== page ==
Researchers in the United Kingdom investigated over 1,100 pregnant women of various races with certain risk factors for complications during pregnancy, such as obesity and persistent high blood pressure, at five inner-city hospitals in the study.
Researchers examined data from 553 people assigned to a Mediterranean-style diet. The eating plan advocated for good food for pregnancy which included a high intake of nuts, extra virgin olive oil, fresh fruits and vegetables, whole grains, and legumes, as well as a moderate to high intake of fish, a small-to-moderate intake of chicken and dairy, and little to no intake of red meat and processed meat. The regimen advised eliminating all sugary drinks, quick food, and meals high in animal fat.
Participants in the Mediterranean-style diet group received 30 grams of mixed nuts per day, a half liter of extra virgin olive oil once a week, face-to-face consultations with dietitians at 18, 20, and 28 weeks gestation, and phone sessions at 24 and 32 weeks gestation to reinforce diet goals and assess health.
The Mediterranean-style diet reduced the chance of developing diabetes during pregnancy by 35% and resulted in 2.75 pounds less weight gain while carrying a fetus as compared to the control group of expectant mothers who received dietary guidance based on the United Kingdom’s official standards.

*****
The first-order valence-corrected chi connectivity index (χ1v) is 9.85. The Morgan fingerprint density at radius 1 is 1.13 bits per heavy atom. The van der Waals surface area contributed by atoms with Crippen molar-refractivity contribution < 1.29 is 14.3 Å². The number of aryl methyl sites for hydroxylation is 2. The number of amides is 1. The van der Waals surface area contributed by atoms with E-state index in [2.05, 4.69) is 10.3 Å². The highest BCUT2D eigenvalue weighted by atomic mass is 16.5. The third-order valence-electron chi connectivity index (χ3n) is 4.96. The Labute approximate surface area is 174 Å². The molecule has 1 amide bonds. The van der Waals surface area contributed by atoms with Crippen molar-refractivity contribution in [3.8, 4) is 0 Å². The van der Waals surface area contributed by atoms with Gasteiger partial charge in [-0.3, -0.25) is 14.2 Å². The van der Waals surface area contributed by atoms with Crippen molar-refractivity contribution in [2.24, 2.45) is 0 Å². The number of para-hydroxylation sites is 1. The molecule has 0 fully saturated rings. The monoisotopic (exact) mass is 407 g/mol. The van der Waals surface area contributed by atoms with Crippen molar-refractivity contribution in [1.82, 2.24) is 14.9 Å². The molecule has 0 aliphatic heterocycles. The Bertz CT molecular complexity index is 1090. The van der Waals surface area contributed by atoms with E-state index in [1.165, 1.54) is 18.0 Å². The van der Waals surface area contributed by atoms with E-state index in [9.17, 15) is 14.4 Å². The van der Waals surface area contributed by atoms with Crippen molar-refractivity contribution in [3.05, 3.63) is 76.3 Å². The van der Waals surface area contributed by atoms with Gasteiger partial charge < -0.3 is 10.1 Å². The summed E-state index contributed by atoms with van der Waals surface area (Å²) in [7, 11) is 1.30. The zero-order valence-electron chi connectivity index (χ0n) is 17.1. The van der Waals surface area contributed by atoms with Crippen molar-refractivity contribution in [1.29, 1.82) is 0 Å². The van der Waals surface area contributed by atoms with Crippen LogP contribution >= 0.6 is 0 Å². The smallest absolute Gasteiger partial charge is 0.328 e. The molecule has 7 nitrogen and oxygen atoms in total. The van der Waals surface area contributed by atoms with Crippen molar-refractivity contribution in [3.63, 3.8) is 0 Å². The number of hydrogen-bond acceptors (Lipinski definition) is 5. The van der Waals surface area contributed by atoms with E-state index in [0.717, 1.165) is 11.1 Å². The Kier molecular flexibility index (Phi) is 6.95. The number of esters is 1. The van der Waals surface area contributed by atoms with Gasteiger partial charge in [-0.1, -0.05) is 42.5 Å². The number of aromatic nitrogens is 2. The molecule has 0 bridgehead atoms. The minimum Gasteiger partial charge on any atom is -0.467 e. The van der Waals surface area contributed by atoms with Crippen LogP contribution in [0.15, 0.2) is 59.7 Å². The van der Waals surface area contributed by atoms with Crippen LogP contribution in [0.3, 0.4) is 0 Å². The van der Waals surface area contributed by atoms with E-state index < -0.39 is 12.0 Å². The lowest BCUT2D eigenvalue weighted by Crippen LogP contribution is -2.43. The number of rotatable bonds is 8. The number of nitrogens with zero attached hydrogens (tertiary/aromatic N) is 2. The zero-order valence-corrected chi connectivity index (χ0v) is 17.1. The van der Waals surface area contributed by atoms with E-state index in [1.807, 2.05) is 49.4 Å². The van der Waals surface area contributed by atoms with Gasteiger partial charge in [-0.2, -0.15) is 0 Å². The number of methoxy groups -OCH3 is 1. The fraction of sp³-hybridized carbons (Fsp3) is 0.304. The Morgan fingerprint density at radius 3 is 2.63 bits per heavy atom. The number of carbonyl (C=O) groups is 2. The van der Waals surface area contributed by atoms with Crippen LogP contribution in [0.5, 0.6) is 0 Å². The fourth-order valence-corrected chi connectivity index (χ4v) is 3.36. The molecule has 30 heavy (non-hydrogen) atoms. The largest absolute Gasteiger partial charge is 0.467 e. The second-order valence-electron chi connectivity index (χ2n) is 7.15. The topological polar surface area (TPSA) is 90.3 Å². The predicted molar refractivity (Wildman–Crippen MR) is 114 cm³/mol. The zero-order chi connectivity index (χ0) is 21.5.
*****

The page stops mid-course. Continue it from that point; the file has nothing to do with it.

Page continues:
The new findings rely on a 2017 Spanish study that revealed that women who adopted a Mediterranean diet were less likely to develop gestational diabetes.
This study emphasizes the importance of the Mediterranean diet. People frequently believe that they do not need to follow a ‘diet’ while pregnant. This underlines that dieting can be done safely and even lead to better outcomes by lowering the risk of gestational diabetes in mothers who are at risk.
Mediterranean Diet During Early Pregnancy
The Mediterranean diet consists of whole foods that have been lightly processed, such as fruits, vegetables, poultry, and fish. According to a new study, following a Mediterranean diet throughout early pregnancy may lower the risk of unfavorable complications during pregnancy, such as preeclampsia, premature birth, and gestational diabetes. According to the data, the benefits were greatest among pregnant women aged 35 and up.
The new study is based on a cohort study of over 8,000 pregnant women. Researchers assembled a broad group for this investigation, which aided in data collection. They wanted to discover if eating a Mediterranean diet around the time of conception reduced the risk of preeclampsia and other such conditions associated with the likelihood of having a bad pregnancy.